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CICD Pipeline Observability Dashboard

How to get complete CI/CD pipeline observability

It's not like it used to be back in the day! Before CI/CD, we were building on-premises, service-oriented products following system style architecture and we were able to map out the build system and end-to-end process in a PowerPoint or Visio document. Although time-consuming and inefficient, it was relatively straightforward and the build pipeline was unlikely to change drastically. But that's no longer the case.

Organizations have switched to servicing SaaS-type applications that connect to multiple clouds in new ways each day. They are made up of ever-changing microsystems deployed straight into production. Continuous implementation and continuous delivery/development (CI/CD) leaves no time for mapping out the build beforehand. Changes are constant and you need to be able to get visibility of all that.  

Engineering teams now “own their pipeline”, from the build system they use right down to how those build systems deploy into prod. The “build engineer” is now a Site Reliability Engineer, responsible for not just build, but infrastructure, cloud, and monitoring (historically a job handled by the end customer) too! 

With the expansion of builds and role scopes, you need new tools to help you deliver in a new system. Observability of the full CI/CD pipeline is crucial.

You need visibility into the whole CI/CD pipeline

You need a true CI/CD pipeline observability tool to keep on top of such vast change. 

SquaredUp’s enterprise-grade, BI platform for software engineering teams has you covered. With a knowledge graph at its core, SquaredUp connects all your engineering tools and provides analytics on top, so you have complete visibility of everything that matters.  

Here's how you get Azure DevOps connected to SquaredUp so you can build a complete view of production health showing everything from build failures to queue length. 

Get started with SquaredUp 

First, sign up for a SquaredUp account. It takes 30 secs, no card information is needed, and it is free! 

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  1. When you are logged in, at the bottom left corner click Settings then the plugins tab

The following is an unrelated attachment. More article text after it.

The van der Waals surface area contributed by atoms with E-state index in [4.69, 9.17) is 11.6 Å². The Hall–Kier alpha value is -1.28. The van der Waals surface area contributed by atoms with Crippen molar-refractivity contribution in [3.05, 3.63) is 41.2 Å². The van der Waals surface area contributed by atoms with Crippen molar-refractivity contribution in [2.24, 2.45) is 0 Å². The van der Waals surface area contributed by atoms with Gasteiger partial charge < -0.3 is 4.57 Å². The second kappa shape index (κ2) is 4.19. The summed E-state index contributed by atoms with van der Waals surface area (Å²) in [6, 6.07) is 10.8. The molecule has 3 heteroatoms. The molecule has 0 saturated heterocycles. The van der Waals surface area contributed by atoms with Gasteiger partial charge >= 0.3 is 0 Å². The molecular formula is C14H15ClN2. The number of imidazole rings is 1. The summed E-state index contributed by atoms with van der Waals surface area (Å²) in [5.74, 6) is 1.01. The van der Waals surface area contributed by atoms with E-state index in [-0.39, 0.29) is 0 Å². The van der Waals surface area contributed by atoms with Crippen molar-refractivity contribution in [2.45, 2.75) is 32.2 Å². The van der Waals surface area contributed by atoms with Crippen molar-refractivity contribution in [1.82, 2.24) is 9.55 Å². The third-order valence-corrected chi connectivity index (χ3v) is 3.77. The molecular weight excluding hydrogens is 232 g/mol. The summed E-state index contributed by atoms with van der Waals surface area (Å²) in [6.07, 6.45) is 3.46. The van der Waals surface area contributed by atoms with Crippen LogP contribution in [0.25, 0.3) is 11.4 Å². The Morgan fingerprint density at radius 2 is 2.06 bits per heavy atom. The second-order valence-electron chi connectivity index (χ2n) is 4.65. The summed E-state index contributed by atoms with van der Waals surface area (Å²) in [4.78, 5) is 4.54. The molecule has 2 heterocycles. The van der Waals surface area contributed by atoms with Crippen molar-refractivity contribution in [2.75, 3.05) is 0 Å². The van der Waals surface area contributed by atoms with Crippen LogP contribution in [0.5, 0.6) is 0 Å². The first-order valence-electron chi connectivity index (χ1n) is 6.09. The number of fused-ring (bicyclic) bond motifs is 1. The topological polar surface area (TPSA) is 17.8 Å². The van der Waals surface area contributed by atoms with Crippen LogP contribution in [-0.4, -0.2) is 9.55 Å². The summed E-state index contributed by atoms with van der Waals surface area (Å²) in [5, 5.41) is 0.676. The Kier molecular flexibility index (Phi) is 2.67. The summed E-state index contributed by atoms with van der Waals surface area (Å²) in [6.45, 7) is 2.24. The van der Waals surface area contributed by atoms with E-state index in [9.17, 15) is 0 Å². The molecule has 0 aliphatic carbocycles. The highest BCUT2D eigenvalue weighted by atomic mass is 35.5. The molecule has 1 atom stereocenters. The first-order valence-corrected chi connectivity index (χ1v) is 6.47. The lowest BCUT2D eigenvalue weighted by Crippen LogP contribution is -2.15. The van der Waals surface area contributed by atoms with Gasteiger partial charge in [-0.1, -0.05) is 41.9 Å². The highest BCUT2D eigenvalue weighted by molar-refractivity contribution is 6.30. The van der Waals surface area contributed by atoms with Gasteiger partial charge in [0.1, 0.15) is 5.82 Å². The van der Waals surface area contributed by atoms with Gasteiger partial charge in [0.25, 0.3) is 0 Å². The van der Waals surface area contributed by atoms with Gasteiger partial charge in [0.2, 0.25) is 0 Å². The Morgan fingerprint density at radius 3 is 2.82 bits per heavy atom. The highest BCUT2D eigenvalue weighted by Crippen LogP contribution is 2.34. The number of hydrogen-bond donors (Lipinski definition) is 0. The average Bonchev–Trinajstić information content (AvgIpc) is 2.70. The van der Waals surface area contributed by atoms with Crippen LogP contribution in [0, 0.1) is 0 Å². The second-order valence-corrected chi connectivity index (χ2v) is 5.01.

2. On the “Select a Plugin” screen choose Azure DevOps (under the CI/CD group or it can be string searched) 
  3. Enter the Display name if you want to change if from the default. This name will be seen in the list of installed plugins. You might have multiple instances of the same plugin configured if you have multiple Azure DevOps companies, for example, so we recommend being descriptive here 
  4. Enter the Azure DevOps organization name of the organization you are plugging in (not case sensitive) 
  5. Copy and paste a personal access token for the account you will use to connect with. This account will need access to the types of Azure DevOps resources you want to be able to work with in your dashboards (read only). See this for how to create a Personal Access Token in Azure DevOps 
  6. Check the workspace checkbox to automatically create a workspace when the plugin is saved. Workspaces are used like folders to group dashboards, scopes, and more. They also have health status which is derived from the health of their contents. A workspace's health can be rolled up and Information from a workspace can be shared with other workspaces using the “KPIs” feature. Find out more about creating KPIs. Hit Save when done and the plugin will begin populating the knowledge graph with information from the Azure DevOps organization.
  1. The workspace that was automatically created should look like the image below. This gives you a little flavour for the sorts of data pulled into the knowledge graph from your Azure DevOps organisation.